Reading Lolita in Tehran, A Memoir in Books Test | Final Test - Hard

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This test consists of 5 short answer questions and 1 (of 3) essay topics.

Short Answer Questions

1. Why does Nafisi include the scene from "Invitation to a Beheading" in Chapter 22?

2. Who are the Mujahedeen?

3. What does the study group find disturbing about the texts written by the Ayatollah Khomeini?

4. What is Hizbollah?

5. Where is the narrator at the beginning of the first chapter in Part II?

Essay Topics

Essay Topic 1

Women are central characters in Nafisi's text and in the texts that Nafisi chooses to teach. Early in the book, Nafisi present three types of women in "A Thousand and One Nights." Of those types, which best represents the majority of the women in the Iranian Republic? Which type represents Nafisi's students? Which type represents Nafisi?

Essay Topic 2

In his "Letter from the Birmingham Jail (April 1963)," Martin Luther King, Jr. responded to critics who called him an extremist by pointing out examples of what he called extremist behavior by famous political and religious figures such as Abraham Lincoln, Thomas Jefferson, and Jesus. King challenged the notion that "extremist" was a negative behavior, and stated that "the question is not whether we will be extremist but what kind of extremist will we be."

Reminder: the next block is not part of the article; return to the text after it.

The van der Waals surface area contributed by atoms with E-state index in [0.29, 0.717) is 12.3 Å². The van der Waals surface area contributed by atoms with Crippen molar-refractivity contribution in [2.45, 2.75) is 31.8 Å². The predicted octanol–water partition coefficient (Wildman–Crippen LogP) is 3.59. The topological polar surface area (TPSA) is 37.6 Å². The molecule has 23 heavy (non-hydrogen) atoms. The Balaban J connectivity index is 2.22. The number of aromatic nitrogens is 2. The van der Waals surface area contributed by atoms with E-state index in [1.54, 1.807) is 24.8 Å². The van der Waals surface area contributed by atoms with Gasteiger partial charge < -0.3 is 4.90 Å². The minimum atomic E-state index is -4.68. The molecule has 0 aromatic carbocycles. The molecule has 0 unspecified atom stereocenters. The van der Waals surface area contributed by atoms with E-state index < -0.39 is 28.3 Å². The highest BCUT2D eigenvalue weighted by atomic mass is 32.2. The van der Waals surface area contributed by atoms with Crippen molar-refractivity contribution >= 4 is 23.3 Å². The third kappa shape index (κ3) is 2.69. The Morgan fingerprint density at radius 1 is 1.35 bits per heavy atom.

Choose 3 of the characters listed below. Provide examples of how they are portrayed as extremists in the book. Would the character have the same perspective on their behavior as the author? If not, would the character see himself or herself as an extremist? Would they consider being an extremist to be a positive or a negative characteristic?

~ Nafisi

~ The magician

~ Mr. Bahri

~ Mr. Nyazi

~ The Iranian Government

~ Nafisi's students in the study group

Essay Topic 3

Nafisi opens the book by asking the reader to imagine the secret class. She ends the book by wondering if she imagined the magician. Throughout the memoir, she mentions imagination in connection to the Iranian regime, to the authors of the fictional novels she teaches, and in the lives of herself and her students. What is the role of imagination in "Reading Lolita in Tehran"? How do each of those characters (the regime, the authors, Nafisi, her students) view imagination?

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